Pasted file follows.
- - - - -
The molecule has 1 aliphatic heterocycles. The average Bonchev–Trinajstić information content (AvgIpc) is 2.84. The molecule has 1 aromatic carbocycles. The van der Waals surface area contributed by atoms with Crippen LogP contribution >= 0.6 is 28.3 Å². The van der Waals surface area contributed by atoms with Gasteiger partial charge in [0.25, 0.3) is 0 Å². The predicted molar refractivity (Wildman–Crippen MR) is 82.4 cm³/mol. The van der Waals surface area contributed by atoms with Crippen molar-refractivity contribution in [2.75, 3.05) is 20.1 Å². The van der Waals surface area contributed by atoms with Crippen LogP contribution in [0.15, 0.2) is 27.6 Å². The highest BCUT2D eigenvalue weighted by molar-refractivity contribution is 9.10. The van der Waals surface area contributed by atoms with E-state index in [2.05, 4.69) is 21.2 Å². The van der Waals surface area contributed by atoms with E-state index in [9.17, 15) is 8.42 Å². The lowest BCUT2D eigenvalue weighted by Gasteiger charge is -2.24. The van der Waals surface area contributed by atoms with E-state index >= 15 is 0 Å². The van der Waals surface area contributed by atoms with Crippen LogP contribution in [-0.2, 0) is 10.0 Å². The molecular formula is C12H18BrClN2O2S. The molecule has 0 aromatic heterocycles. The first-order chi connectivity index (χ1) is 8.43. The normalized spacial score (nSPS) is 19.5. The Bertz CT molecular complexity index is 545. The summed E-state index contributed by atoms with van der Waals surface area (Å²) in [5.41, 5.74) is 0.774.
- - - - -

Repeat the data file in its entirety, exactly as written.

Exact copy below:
The molecule has 1 aliphatic heterocycles. The average Bonchev–Trinajstić information content (AvgIpc) is 2.84. The molecule has 1 aromatic carbocycles. The van der Waals surface area contributed by atoms with Crippen LogP contribution >= 0.6 is 28.3 Å². The van der Waals surface area contributed by atoms with Gasteiger partial charge in [0.25, 0.3) is 0 Å². The predicted molar refractivity (Wildman–Crippen MR) is 82.4 cm³/mol. The van der Waals surface area contributed by atoms with Crippen molar-refractivity contribution in [2.75, 3.05) is 20.1 Å². The van der Waals surface area contributed by atoms with Crippen LogP contribution in [0.15, 0.2) is 27.6 Å². The highest BCUT2D eigenvalue weighted by molar-refractivity contribution is 9.10. The van der Waals surface area contributed by atoms with E-state index in [2.05, 4.69) is 21.2 Å². The van der Waals surface area contributed by atoms with E-state index in [9.17, 15) is 8.42 Å². The lowest BCUT2D eigenvalue weighted by Gasteiger charge is -2.24. The van der Waals surface area contributed by atoms with E-state index >= 15 is 0 Å². The van der Waals surface area contributed by atoms with Crippen LogP contribution in [-0.2, 0) is 10.0 Å². The molecular formula is C12H18BrClN2O2S. The molecule has 0 aromatic heterocycles. The first-order chi connectivity index (χ1) is 8.43. The normalized spacial score (nSPS) is 19.5. The Bertz CT molecular complexity index is 545. The summed E-state index contributed by atoms with van der Waals surface area (Å²) in [5.41, 5.74) is 0.774.